With the emergence of more machine learning application scenarios, the existing better-performing supervised learning requires a large amount of labeled data. However, labeling data is a tedious and costly task, so transfer learning has received increasing attention. Transfer learning has significant influence in the field of computer vision. Most models applied in the computer vision field use existing models for fine-tuning and rarely train from scratch. Pretrained models are obtained on big data such as ImageNet and MS-COCO [9-11]. The transfer learning currently applied to natural language processing (NLP) is mainly aimed at the first layer of the model. By fine-tuning the pretrained word embedding, it can be considered a simple transfer learning technique, but it has great value in practical applications and can be applied to various deep learning models. Based on transfer learning, we used model fine-tuning to complete the task of short text classification about happiness. To improve model performance and training efficiency, we used the triangle learning rate [12] and made full use of the hidden layer state information of the model. At the same time, transfer learning has also been widely applied to NLP. Embeddings from Language Models (ELMo) [13] appeared as a dynamic word vector in 2018, expressing different words in different contexts. Devlin et al [14] and others proposed a pretraining language model called Bidirectional Encoder Representations from Transformers (BERT) in 2018, which adopted a general pretraining model for more extensive and more profound network training.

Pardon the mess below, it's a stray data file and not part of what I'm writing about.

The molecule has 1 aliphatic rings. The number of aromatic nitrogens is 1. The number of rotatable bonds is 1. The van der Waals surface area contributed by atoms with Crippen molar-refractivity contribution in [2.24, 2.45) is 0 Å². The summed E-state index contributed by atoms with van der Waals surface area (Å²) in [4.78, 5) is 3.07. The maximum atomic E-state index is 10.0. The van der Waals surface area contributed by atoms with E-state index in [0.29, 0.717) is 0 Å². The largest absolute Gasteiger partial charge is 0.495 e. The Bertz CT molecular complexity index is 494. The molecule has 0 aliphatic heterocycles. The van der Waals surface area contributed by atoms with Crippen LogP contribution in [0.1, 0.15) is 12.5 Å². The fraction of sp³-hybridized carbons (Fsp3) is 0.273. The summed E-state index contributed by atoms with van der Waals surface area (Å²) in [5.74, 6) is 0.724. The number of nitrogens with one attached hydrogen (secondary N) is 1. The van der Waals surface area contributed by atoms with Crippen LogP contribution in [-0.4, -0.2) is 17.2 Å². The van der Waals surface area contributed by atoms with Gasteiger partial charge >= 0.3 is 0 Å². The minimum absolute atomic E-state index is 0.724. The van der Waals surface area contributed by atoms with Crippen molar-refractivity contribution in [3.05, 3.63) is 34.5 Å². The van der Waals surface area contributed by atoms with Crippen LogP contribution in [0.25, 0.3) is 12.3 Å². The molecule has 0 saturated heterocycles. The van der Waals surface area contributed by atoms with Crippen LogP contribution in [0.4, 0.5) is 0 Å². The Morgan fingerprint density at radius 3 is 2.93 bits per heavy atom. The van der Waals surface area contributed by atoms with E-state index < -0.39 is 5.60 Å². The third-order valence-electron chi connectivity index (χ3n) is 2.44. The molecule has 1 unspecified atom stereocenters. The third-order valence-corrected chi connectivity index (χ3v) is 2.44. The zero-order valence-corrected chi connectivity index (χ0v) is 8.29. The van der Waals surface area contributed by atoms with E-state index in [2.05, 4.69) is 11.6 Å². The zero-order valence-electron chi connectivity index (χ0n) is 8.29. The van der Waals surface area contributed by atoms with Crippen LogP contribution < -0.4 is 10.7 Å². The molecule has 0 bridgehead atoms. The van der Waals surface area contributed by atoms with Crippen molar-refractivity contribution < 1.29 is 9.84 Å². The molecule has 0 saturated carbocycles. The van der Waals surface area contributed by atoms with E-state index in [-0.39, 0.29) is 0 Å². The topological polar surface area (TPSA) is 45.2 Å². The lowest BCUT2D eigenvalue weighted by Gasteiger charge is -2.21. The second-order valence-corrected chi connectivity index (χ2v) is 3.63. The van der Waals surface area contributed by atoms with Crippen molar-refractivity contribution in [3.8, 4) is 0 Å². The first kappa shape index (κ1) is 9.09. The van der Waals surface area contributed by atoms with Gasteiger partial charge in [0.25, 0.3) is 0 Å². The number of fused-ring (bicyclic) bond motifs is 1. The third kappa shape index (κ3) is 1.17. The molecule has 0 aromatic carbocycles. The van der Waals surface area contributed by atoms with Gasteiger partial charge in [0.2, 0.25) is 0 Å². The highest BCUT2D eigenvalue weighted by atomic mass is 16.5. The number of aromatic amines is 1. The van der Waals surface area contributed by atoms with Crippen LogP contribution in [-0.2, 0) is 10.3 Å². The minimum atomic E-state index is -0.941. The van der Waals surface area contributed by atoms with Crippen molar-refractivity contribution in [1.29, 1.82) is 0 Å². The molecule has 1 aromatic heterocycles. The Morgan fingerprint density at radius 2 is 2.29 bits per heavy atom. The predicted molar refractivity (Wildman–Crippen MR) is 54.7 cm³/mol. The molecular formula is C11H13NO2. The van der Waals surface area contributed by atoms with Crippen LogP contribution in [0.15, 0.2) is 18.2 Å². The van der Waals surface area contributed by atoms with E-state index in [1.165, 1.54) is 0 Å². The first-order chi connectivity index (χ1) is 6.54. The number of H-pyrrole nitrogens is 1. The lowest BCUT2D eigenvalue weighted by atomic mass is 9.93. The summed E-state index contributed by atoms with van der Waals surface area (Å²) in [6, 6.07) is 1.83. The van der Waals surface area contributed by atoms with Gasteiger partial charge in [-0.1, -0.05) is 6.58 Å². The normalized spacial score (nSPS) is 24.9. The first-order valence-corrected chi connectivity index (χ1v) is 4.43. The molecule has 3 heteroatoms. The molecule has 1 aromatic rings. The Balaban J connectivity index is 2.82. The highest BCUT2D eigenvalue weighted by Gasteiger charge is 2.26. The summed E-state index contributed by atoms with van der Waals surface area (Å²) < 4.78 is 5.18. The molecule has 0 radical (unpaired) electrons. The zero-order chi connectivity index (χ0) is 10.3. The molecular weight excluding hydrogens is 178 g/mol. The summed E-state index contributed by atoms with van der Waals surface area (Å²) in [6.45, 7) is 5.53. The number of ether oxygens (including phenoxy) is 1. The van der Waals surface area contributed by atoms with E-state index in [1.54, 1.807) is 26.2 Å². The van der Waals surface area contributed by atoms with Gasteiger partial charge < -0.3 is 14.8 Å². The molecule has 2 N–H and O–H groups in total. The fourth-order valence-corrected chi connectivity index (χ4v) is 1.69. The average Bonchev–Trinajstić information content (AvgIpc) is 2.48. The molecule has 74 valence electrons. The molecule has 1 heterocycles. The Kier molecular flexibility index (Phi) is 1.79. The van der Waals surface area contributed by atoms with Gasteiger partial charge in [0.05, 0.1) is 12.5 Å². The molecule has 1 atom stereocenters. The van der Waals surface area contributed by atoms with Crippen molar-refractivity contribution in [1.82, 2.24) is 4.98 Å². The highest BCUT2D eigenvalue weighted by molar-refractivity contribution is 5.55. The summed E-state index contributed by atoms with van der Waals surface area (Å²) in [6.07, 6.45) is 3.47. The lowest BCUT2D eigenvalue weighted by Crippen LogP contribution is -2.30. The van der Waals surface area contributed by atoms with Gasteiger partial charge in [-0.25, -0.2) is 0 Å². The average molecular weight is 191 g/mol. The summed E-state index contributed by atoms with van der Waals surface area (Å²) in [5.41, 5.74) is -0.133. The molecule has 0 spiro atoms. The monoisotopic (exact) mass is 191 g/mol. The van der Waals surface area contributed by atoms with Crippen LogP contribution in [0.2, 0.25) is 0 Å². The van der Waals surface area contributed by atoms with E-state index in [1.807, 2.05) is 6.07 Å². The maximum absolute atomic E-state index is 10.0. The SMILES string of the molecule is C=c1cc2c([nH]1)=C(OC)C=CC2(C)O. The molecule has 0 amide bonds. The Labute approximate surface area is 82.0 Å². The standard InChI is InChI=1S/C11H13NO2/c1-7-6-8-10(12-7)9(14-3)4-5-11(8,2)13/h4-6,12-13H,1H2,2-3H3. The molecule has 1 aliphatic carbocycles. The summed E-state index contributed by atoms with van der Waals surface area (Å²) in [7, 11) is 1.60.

This paper treated the happiness analysis task as a short text classification task and implemented transfer learning based on BERT. Considering the effectiveness of the pretrained model, we used model-tuned transfer learning technology to complete the task of happiness analysis. The main contributions of this paper are as follows. First, we got a semantic enhancement model happyBERT in the target domain by retraining BERT. The experimental results confirmed that domain-specific BERT outperforms general domain BERT on the HappyDB dataset [15]. Second, by fine-tuning the classification model, we mainly compared the influence of [CLS] tokens in different hidden layers of the model and the influence of other tokens in the last hidden layer on the experimental results and the further combination of the model and the deep learning neural network. The experiment proved that the fine-tuned model improved experimental results. We merged the fine-tuned model. Then, we proposed an improved voting fusion strategy to fuse the fine-tuning model, which could get the best model fusion combination, and introduced the “pseudo data” to retrain the model combination. Third, the experimental results showed that our proposed model achieved state-of-the-art performance in the task of happiness analysis.